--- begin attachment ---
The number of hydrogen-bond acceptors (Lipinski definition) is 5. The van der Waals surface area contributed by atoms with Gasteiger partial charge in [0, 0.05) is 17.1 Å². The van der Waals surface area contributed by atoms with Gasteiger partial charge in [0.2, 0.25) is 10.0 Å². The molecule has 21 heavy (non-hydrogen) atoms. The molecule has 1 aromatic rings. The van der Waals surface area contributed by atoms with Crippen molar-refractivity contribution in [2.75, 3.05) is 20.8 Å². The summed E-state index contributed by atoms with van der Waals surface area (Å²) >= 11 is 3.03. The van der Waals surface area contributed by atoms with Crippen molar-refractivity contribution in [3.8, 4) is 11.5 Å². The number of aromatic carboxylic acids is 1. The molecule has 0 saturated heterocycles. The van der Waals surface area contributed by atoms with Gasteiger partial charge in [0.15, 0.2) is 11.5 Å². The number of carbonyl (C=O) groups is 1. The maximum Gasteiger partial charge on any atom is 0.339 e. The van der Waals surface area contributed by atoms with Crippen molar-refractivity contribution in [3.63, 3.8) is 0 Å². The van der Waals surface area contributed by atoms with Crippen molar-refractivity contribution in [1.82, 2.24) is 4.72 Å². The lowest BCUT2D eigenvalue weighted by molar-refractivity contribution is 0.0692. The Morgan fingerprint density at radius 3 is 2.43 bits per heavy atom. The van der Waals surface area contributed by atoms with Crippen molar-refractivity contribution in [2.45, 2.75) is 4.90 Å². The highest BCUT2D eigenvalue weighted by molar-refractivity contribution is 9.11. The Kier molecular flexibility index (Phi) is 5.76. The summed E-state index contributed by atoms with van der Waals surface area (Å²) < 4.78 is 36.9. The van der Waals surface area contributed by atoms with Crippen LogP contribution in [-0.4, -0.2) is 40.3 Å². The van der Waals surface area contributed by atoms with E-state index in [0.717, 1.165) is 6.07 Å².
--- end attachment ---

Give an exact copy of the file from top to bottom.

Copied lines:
The number of hydrogen-bond acceptors (Lipinski definition) is 5. The van der Waals surface area contributed by atoms with Gasteiger partial charge in [0, 0.05) is 17.1 Å². The van der Waals surface area contributed by atoms with Gasteiger partial charge in [0.2, 0.25) is 10.0 Å². The molecule has 21 heavy (non-hydrogen) atoms. The molecule has 1 aromatic rings. The van der Waals surface area contributed by atoms with Crippen molar-refractivity contribution in [2.75, 3.05) is 20.8 Å². The summed E-state index contributed by atoms with van der Waals surface area (Å²) >= 11 is 3.03. The van der Waals surface area contributed by atoms with Crippen molar-refractivity contribution in [3.8, 4) is 11.5 Å². The number of aromatic carboxylic acids is 1. The molecule has 0 saturated heterocycles. The van der Waals surface area contributed by atoms with Gasteiger partial charge in [0.15, 0.2) is 11.5 Å². The number of carbonyl (C=O) groups is 1. The maximum Gasteiger partial charge on any atom is 0.339 e. The van der Waals surface area contributed by atoms with Crippen molar-refractivity contribution in [3.63, 3.8) is 0 Å². The van der Waals surface area contributed by atoms with Crippen molar-refractivity contribution in [1.82, 2.24) is 4.72 Å². The lowest BCUT2D eigenvalue weighted by molar-refractivity contribution is 0.0692. The Morgan fingerprint density at radius 3 is 2.43 bits per heavy atom. The van der Waals surface area contributed by atoms with Crippen molar-refractivity contribution in [2.45, 2.75) is 4.90 Å². The highest BCUT2D eigenvalue weighted by molar-refractivity contribution is 9.11. The Kier molecular flexibility index (Phi) is 5.76. The summed E-state index contributed by atoms with van der Waals surface area (Å²) < 4.78 is 36.9. The van der Waals surface area contributed by atoms with Crippen LogP contribution in [-0.4, -0.2) is 40.3 Å². The van der Waals surface area contributed by atoms with E-state index in [0.717, 1.165) is 6.07 Å².